Beyond Netflix, we ran out of luck. We tried watching a movie on Amazon Prime Video and got the error “Your device is connected to the internet using a VPN or proxy service.” Clearly, Amazon Prime algorithms detected that we were using a VPN and blocked us. You can check our best VPN for Amazon Prime Video for the best alternative.
We quit the U.S. and travelled (virtually) to the UK to unlock British shows on BBC iPlayer. We logged into the streaming platform but couldn’t get past the first hurdle. As we expected, BBC iPlayer blocked us for not being in the correct country. If you want to get into BBC iPlayer with no issues, check our best VPN for BBC iPlayer list.
Mozilla VPN began life as Firefox Private Network — a VPN internet browser extension that utilized Cloudflare’s proxy servers. When the company finally decided to launch a stand-alone VPN, they switched to the P2P-friendly Mullvad servers.
It maintains a global network of over 280 servers, which is modest by the industry standards. The provider has strategically spread the servers across more than 45 locations in 31 countries worldwide. Europe has the most extensive server coverage, accounting for more than 20 countries.
It serves five countries in the Asia-Pacific regions, two in North America and one in South America. Beyond that, the provider completely overlooks Africa and countries with strict online censorship laws, such as Russia.
On a per-country basis, the United States has the most server locations, with servers in 12 cities. Besides the UK, Canada and Germany have servers in various cities, while each of the other countries has a server in one city.
Mozilla VPN’s server location options are unimpressive compared to industry leaders in this category, such as HideMyAss. You can head over to our HideMyAss review to learn about the VPN with an excellent geographic range of servers.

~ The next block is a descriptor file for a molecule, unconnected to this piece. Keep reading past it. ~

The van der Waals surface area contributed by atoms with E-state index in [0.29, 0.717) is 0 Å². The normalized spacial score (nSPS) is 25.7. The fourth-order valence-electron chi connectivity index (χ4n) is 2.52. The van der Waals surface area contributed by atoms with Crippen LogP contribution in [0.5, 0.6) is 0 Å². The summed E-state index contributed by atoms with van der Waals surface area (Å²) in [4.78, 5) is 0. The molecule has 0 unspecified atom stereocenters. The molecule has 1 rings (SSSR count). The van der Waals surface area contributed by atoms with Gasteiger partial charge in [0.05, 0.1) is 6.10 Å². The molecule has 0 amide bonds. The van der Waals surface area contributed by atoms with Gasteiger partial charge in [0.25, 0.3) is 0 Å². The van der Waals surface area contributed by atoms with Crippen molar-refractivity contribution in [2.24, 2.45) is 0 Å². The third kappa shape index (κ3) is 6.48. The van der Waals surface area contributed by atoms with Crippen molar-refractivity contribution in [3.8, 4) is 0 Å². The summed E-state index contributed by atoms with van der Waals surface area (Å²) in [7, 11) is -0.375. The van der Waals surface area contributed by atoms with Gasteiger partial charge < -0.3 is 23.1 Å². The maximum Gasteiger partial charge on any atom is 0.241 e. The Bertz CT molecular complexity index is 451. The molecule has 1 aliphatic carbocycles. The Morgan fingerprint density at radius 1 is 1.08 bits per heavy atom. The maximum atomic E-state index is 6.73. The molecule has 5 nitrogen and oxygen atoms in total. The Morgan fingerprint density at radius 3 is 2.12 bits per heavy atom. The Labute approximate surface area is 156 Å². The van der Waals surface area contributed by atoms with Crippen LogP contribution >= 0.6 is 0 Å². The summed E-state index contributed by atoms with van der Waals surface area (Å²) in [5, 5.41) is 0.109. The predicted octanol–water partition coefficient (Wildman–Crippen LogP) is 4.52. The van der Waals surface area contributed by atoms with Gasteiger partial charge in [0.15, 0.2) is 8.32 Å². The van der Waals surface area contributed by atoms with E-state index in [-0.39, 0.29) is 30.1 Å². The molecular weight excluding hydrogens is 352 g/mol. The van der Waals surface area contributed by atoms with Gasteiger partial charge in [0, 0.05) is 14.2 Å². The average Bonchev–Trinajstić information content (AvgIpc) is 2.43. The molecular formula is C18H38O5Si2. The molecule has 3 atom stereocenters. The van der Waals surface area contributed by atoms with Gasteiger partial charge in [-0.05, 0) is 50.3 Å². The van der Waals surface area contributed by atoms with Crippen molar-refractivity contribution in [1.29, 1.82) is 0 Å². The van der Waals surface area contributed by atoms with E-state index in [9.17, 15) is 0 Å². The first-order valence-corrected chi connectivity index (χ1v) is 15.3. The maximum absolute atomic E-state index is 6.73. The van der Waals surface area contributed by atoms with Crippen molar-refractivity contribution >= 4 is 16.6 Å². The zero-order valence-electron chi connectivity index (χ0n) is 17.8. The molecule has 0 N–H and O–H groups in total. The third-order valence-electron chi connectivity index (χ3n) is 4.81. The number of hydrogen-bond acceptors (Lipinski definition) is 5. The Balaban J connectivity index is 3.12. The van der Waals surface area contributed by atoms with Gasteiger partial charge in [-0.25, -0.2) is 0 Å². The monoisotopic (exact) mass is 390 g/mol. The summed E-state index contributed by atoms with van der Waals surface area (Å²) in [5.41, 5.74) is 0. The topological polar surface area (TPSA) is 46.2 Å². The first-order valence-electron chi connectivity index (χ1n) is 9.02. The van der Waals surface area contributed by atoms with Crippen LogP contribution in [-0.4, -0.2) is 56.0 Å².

Mozilla is a highly reputed company, and judging by its caliber, we expected to contact customer support multiple ways. The available options, including a community forum, email support, social media support and online help center, partly met our expectations.
However, we were dismayed by the lack of live chat and that the service buried its phone support number (hidden away on Mozilla VPN’s Instagram page).
Getting help with Mozilla VPN starts with the “contact us” or “product help” pages. Fortunately, there is a way to directly get to these pages from within the Windows client, which makes the process friendlier.
We tested Mozilla VPN’s email support system, and we liked it. To create a ticket, we hopped over to the contact us page and completed the submission form.
We received an automated ticket confirmation email within minutes, and the actual response took a little over six hours.
Though Mozilla is still so young, it has done an excellent job ensuring the self-service section has comprehensive yet easy-to-follow guides. The knowledgebase page has an extensive collection of articles divided into four categories: payments, technical, troubleshooting and accounts. The topics cover the most frequent issues you may have with the VPN.
All in all, customer support with Mozilla VPN is a great experience, even though the lack of live chat and phone support stings.
Mozilla VPN looks promising — its features currently perform pretty well and it just exudes raw potential. The service has the makings of a great VPNs, including speed, ease of use, unlimited bandwidth, online security and customer support.
We hope the company will build on the early positives to realize this product’s full potential. To do so, Mozilla needs to work on the glaring negatives. For example, it is currently available only to users in the US, UK, Canada, New Zealand, Singapore and Malaysia. We would like to see Mozilla rolling out the VPN to users worldwide.
Some features, such as the kill switch, need a revamp, whereas split tunneling needs to be available on all apps. Plus, its monthly price is middle of the road, and we would like to have options to subscribe to longer (probably cheaper) plans. What’s more, Mozilla VPN needs to improve its global server coverage.
If you have had the opportunity to try Mozilla VPN, let us know what you think about the service in the comments. Would you recommend it to your friends? In which areas do you think Mozilla VPN excels? Thanks for reading.